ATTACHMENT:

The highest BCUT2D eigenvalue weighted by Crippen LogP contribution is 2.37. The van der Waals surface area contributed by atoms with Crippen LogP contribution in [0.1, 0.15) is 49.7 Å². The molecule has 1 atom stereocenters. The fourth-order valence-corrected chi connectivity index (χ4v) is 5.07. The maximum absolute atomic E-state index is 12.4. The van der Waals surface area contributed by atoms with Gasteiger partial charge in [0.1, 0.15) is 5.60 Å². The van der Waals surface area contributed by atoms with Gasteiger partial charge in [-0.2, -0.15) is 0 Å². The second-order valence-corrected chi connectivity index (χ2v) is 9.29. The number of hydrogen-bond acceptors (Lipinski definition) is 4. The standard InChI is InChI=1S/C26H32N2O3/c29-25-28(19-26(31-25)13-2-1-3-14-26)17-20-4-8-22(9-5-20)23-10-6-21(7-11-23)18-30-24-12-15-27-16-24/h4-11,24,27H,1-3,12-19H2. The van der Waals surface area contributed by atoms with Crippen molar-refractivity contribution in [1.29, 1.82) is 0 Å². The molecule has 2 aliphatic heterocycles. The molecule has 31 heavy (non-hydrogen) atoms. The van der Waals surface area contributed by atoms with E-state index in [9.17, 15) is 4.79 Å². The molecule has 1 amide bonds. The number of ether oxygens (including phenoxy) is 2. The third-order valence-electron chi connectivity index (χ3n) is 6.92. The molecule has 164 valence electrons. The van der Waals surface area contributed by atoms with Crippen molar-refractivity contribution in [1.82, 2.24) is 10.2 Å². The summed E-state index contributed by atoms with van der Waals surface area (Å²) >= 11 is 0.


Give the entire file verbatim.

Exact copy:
The highest BCUT2D eigenvalue weighted by Crippen LogP contribution is 2.37. The van der Waals surface area contributed by atoms with Crippen LogP contribution in [0.1, 0.15) is 49.7 Å². The molecule has 1 atom stereocenters. The fourth-order valence-corrected chi connectivity index (χ4v) is 5.07. The maximum absolute atomic E-state index is 12.4. The van der Waals surface area contributed by atoms with Gasteiger partial charge in [0.1, 0.15) is 5.60 Å². The van der Waals surface area contributed by atoms with Gasteiger partial charge in [-0.2, -0.15) is 0 Å². The second-order valence-corrected chi connectivity index (χ2v) is 9.29. The number of hydrogen-bond acceptors (Lipinski definition) is 4. The standard InChI is InChI=1S/C26H32N2O3/c29-25-28(19-26(31-25)13-2-1-3-14-26)17-20-4-8-22(9-5-20)23-10-6-21(7-11-23)18-30-24-12-15-27-16-24/h4-11,24,27H,1-3,12-19H2. The van der Waals surface area contributed by atoms with Crippen molar-refractivity contribution in [1.29, 1.82) is 0 Å². The molecule has 2 aliphatic heterocycles. The molecule has 31 heavy (non-hydrogen) atoms. The van der Waals surface area contributed by atoms with E-state index in [9.17, 15) is 4.79 Å². The molecule has 1 amide bonds. The number of ether oxygens (including phenoxy) is 2. The third-order valence-electron chi connectivity index (χ3n) is 6.92. The molecule has 164 valence electrons. The van der Waals surface area contributed by atoms with Crippen molar-refractivity contribution in [1.82, 2.24) is 10.2 Å². The summed E-state index contributed by atoms with van der Waals surface area (Å²) >= 11 is 0.